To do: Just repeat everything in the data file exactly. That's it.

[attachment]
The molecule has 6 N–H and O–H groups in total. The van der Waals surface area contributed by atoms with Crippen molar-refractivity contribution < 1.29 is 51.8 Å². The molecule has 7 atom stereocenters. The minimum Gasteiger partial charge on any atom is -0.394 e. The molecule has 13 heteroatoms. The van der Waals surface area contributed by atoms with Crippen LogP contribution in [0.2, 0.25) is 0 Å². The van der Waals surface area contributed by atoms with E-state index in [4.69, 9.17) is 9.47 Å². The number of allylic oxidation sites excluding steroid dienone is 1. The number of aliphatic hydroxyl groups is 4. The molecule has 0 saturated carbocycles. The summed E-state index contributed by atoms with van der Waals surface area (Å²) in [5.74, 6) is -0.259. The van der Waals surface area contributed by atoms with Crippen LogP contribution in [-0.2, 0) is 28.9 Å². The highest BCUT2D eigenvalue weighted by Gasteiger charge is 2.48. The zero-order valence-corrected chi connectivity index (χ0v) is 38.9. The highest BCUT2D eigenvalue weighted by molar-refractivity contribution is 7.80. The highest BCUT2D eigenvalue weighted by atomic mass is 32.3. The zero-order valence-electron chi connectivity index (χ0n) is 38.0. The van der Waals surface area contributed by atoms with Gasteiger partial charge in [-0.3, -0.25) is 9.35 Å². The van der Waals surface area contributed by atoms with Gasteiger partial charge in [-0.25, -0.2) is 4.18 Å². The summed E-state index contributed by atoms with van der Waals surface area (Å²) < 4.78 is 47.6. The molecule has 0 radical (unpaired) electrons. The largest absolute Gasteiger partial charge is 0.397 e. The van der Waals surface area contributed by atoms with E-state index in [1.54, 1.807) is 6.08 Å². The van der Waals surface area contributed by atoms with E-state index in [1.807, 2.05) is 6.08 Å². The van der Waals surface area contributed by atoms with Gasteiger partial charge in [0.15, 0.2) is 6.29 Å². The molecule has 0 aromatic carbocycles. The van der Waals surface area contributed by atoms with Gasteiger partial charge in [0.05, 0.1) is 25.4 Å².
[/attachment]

The molecule has 6 N–H and O–H groups in total. The van der Waals surface area contributed by atoms with Crippen molar-refractivity contribution < 1.29 is 51.8 Å². The molecule has 7 atom stereocenters. The minimum Gasteiger partial charge on any atom is -0.394 e. The molecule has 13 heteroatoms. The van der Waals surface area contributed by atoms with Crippen LogP contribution in [0.2, 0.25) is 0 Å². The van der Waals surface area contributed by atoms with E-state index in [4.69, 9.17) is 9.47 Å². The number of allylic oxidation sites excluding steroid dienone is 1. The number of aliphatic hydroxyl groups is 4. The molecule has 0 saturated carbocycles. The summed E-state index contributed by atoms with van der Waals surface area (Å²) in [5.74, 6) is -0.259. The van der Waals surface area contributed by atoms with Crippen LogP contribution in [-0.2, 0) is 28.9 Å². The highest BCUT2D eigenvalue weighted by Gasteiger charge is 2.48. The zero-order valence-corrected chi connectivity index (χ0v) is 38.9. The highest BCUT2D eigenvalue weighted by molar-refractivity contribution is 7.80. The highest BCUT2D eigenvalue weighted by atomic mass is 32.3. The zero-order valence-electron chi connectivity index (χ0n) is 38.0. The van der Waals surface area contributed by atoms with Gasteiger partial charge in [-0.3, -0.25) is 9.35 Å². The van der Waals surface area contributed by atoms with Gasteiger partial charge in [-0.25, -0.2) is 4.18 Å². The summed E-state index contributed by atoms with van der Waals surface area (Å²) < 4.78 is 47.6. The molecule has 0 radical (unpaired) electrons. The largest absolute Gasteiger partial charge is 0.397 e. The van der Waals surface area contributed by atoms with E-state index in [1.54, 1.807) is 6.08 Å². The van der Waals surface area contributed by atoms with E-state index in [1.807, 2.05) is 6.08 Å². The van der Waals surface area contributed by atoms with Gasteiger partial charge in [0.15, 0.2) is 6.29 Å². The molecule has 0 aromatic carbocycles. The van der Waals surface area contributed by atoms with Gasteiger partial charge in [0.05, 0.1) is 25.4 Å².